Elizabeth

YES! I am always interested in seeing what other people do so i read. But when someone is being nasty it doesnt make me think "wow, what a great person i sooo want to take their advice" Instead i think they are a petty irritating person and it is hard to see past their negativity and actuall "hear" what they are saying. It is one reason i am very mindful to drive courteously. I have a car covered in breastfeeding advocacy stickers and i wouldnt want people to think "there goes another butthead breastfeeding jerk!"
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#123 of 158 Old 01-13-2006, 12:00 AM
 
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I think one of the most important things that we GDers need to realize is how we come across to those who want to GD but are intimidated by the whole process. Let me give you an example from my own life.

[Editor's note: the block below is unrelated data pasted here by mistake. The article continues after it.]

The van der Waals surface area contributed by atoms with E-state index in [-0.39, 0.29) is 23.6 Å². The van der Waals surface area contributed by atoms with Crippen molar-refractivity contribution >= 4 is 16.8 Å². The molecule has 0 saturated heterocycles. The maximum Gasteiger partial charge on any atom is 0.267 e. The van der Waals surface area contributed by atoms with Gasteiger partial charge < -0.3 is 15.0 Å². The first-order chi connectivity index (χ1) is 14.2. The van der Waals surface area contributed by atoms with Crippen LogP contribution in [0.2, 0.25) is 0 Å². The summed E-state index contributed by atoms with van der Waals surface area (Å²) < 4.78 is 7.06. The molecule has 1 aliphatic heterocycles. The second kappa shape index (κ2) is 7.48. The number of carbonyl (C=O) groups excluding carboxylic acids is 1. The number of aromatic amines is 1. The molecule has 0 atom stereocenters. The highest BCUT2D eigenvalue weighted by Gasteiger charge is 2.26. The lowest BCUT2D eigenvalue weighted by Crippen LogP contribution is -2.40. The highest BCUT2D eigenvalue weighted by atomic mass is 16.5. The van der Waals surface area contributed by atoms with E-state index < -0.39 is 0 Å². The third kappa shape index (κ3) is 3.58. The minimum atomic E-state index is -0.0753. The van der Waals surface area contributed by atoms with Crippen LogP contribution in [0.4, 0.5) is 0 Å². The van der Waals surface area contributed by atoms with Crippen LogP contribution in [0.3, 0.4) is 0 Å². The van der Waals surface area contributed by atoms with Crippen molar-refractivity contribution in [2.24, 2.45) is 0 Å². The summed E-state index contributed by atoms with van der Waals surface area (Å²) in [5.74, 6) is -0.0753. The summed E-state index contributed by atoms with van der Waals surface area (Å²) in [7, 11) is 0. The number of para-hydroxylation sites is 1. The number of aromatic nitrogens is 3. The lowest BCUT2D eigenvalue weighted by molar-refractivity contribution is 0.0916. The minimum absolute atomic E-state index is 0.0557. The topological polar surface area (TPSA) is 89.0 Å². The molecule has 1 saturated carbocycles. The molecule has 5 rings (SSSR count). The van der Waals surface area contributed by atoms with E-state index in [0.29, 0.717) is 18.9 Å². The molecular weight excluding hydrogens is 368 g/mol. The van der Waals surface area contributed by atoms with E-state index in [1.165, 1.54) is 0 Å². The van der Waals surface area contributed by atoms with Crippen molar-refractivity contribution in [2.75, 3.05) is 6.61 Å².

I want to practice better nutrition, but it is a real challenge for me because I love junk food. So I will start to read about nutrition and visit some internet sites and maybe hit a couple of message boards, where I read that widgits are really, really good for you. So are gogits and mogits Great. I go to the health food store and buy some widgits and gogits and mogits. I eat them, I feed them to my DS, and I feel like I have taken a big step in my plan to have better nutrition. The next day, I log into my message boards and I read an article by someone saying that widgits are still good for you, but gogits and mogits are bad and will make you fat and give you cancer. Feeling defeated, I get rid of my gogits and mogits and go right on eating widgits. A couple of weeks later, someone links to an article in a medical journal that says that widgits once appeared to be good for you, but they were wrong. mogits are still bad, but they've reviewed gogits and now think that they may not be as bad as they once were. If you will recall, I still have widgits but have thrown away my expensive gogits and mogits. I get frustrated and defeated and give up on the whole idea of good nutrition because it is too hard for me.